ArmA 3 is Bohemia Interactive's open-world tactical shooter that's built on three core ideas: survive, adapt, and win. At Gamescom 2012, we saw exactly how each of these practices will play out during a walkthrough of one of ArmA 3's massive landscapes.
ArmA 3's story centers around a NATO and Iranian conflict in the Aegean in the mid 2030s. You play as Captain Scott Miller, a member of the United States Army's 7th Infantry Division who's caught in a fight for survival after his unit is killed in a mission.
The game's described as a realistic military sandbox, and with the updates to Bohemia's own Real Virtuality engine, players will be able to experience armed combat in ways they never have before. Our demo took place on the island of Stratis in the Mediterranean, an absolutely huge location that expands over 19 km. And that's the small island.
Limnos, the other island in ArmA 3, is the largest terrain in the entire ArmA series, spanning around 270 km. Both of them were modeled according to real-life data, and thanks to the Real Virtuality engine you'll be able to see up to a 20 km view distance all around you when playing.
In addition to increased view distance and the ability to create such large terrain, the improvements to the Real Virtuality engine allow ArmA 3 to include ragdoll physics, better vehicle handling, aircrafts, more character customization, volumetric clouds, improved lighting, and underwater environments and combat.
Underwater environments are new to ArmA 3 and they're coming along beautifully. As soon as you submerge underwater with your special diving equipment, the world around you changes from gritty to serene. That is, until a bullet darts past you. To protect yourself underwater, you get a special rifle that shoots super cavitating bullets, and there will even be underwater vehicles.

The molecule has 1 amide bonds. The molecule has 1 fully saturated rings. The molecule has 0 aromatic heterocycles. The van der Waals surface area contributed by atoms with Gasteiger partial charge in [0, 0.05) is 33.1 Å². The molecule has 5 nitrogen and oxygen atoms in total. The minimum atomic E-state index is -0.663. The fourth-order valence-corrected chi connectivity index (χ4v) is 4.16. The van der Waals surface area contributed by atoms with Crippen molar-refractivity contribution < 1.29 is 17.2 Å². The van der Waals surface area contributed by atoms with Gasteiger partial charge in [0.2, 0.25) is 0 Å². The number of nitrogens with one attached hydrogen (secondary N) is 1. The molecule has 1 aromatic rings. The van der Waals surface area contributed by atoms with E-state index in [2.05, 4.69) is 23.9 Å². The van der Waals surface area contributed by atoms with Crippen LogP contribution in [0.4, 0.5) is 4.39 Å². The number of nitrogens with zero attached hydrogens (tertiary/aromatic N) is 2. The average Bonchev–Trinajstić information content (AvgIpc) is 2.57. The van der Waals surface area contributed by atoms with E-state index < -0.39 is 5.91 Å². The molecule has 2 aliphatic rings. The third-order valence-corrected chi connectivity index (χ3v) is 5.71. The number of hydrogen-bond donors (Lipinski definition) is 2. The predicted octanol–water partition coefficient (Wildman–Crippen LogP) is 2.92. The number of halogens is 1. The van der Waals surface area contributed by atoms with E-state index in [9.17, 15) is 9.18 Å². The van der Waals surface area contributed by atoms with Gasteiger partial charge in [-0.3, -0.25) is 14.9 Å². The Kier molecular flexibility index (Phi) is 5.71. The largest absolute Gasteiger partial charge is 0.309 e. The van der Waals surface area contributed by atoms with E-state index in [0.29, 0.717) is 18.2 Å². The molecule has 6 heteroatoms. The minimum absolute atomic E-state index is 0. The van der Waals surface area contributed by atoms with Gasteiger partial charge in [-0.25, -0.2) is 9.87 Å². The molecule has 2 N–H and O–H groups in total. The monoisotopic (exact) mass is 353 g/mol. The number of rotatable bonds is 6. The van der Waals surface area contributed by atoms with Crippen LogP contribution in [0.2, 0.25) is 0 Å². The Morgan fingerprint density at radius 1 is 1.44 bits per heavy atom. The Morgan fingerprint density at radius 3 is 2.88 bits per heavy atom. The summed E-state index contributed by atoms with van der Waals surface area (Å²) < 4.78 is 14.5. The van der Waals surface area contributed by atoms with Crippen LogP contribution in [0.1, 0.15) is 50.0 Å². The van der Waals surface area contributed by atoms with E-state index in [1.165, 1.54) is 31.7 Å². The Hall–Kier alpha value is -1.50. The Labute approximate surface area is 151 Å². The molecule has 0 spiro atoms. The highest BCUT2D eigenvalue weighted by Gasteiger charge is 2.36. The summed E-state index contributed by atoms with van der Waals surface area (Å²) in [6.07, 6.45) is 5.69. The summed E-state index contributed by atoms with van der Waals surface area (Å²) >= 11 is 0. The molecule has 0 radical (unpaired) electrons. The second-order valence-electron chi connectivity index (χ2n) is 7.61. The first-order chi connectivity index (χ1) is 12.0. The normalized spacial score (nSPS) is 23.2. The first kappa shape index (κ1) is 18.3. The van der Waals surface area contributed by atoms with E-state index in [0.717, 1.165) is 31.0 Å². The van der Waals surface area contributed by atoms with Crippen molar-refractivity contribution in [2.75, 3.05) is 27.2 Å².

Out of the water, ArmA 3 tries to depict war in an authentic way. Not only is the terrain realistic, forcing more realistic battles, but the game has a full day/year cycle and weather effects that will alter tactical conditions. At one point in our demo, we were attacking enemies with the sun blaring right in our face, and it was extremely difficult to see and shoot them from that position. These kinds of conditions are what real soldiers have to deal with, so we maneuvered our way out of the sun in order to get a better vantage point against our enemies.
Another mission had us setting up an air strike to take out an Iranian base. As we called in for the missiles, they launched in a realistic manner and landed in real-time, further showing off ArmA's dedication to realism.
So far, we’re really optimistic about the single-player portion of ArmA 3. Bohemia is a studio known for its high-quality simulations, and thanks to all of the features in the revamped Real Virtuality engine, you'll be able to make your way through the battlefield in ways that you've probably never seen before.
ArmA 3 goes into alpha exclusively for the PC late in 2012.